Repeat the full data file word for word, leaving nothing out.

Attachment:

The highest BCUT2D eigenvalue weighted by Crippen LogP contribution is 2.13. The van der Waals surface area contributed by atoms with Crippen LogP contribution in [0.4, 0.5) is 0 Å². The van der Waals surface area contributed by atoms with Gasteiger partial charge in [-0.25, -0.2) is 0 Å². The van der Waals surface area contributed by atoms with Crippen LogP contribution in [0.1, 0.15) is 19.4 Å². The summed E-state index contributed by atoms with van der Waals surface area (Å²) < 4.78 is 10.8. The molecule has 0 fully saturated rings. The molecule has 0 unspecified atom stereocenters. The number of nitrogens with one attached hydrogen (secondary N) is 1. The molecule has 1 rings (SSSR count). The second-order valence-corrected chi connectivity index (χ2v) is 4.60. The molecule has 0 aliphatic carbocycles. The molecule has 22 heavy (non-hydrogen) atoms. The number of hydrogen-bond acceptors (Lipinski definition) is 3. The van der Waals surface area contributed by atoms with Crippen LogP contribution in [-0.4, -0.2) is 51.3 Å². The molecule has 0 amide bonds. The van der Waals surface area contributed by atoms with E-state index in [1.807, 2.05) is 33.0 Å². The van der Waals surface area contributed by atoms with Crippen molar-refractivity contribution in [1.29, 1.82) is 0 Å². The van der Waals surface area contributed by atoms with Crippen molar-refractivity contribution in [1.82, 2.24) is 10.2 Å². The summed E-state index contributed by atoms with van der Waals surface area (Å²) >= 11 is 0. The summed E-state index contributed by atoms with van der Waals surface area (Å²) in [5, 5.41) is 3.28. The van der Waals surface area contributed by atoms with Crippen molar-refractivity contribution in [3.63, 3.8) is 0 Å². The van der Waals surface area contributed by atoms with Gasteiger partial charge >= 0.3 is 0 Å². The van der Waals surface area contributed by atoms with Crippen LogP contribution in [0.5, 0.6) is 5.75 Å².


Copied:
The highest BCUT2D eigenvalue weighted by Crippen LogP contribution is 2.13. The van der Waals surface area contributed by atoms with Crippen LogP contribution in [0.4, 0.5) is 0 Å². The van der Waals surface area contributed by atoms with Gasteiger partial charge in [-0.25, -0.2) is 0 Å². The van der Waals surface area contributed by atoms with Crippen LogP contribution in [0.1, 0.15) is 19.4 Å². The summed E-state index contributed by atoms with van der Waals surface area (Å²) < 4.78 is 10.8. The molecule has 0 fully saturated rings. The molecule has 0 unspecified atom stereocenters. The number of nitrogens with one attached hydrogen (secondary N) is 1. The molecule has 1 rings (SSSR count). The second-order valence-corrected chi connectivity index (χ2v) is 4.60. The molecule has 0 aliphatic carbocycles. The molecule has 22 heavy (non-hydrogen) atoms. The number of hydrogen-bond acceptors (Lipinski definition) is 3. The van der Waals surface area contributed by atoms with Crippen LogP contribution in [-0.4, -0.2) is 51.3 Å². The molecule has 0 amide bonds. The van der Waals surface area contributed by atoms with E-state index in [1.807, 2.05) is 33.0 Å². The van der Waals surface area contributed by atoms with Crippen molar-refractivity contribution in [1.29, 1.82) is 0 Å². The van der Waals surface area contributed by atoms with Crippen molar-refractivity contribution in [1.82, 2.24) is 10.2 Å². The summed E-state index contributed by atoms with van der Waals surface area (Å²) >= 11 is 0. The summed E-state index contributed by atoms with van der Waals surface area (Å²) in [5, 5.41) is 3.28. The van der Waals surface area contributed by atoms with Crippen molar-refractivity contribution in [3.63, 3.8) is 0 Å². The van der Waals surface area contributed by atoms with Gasteiger partial charge >= 0.3 is 0 Å². The van der Waals surface area contributed by atoms with Crippen LogP contribution in [0.5, 0.6) is 5.75 Å².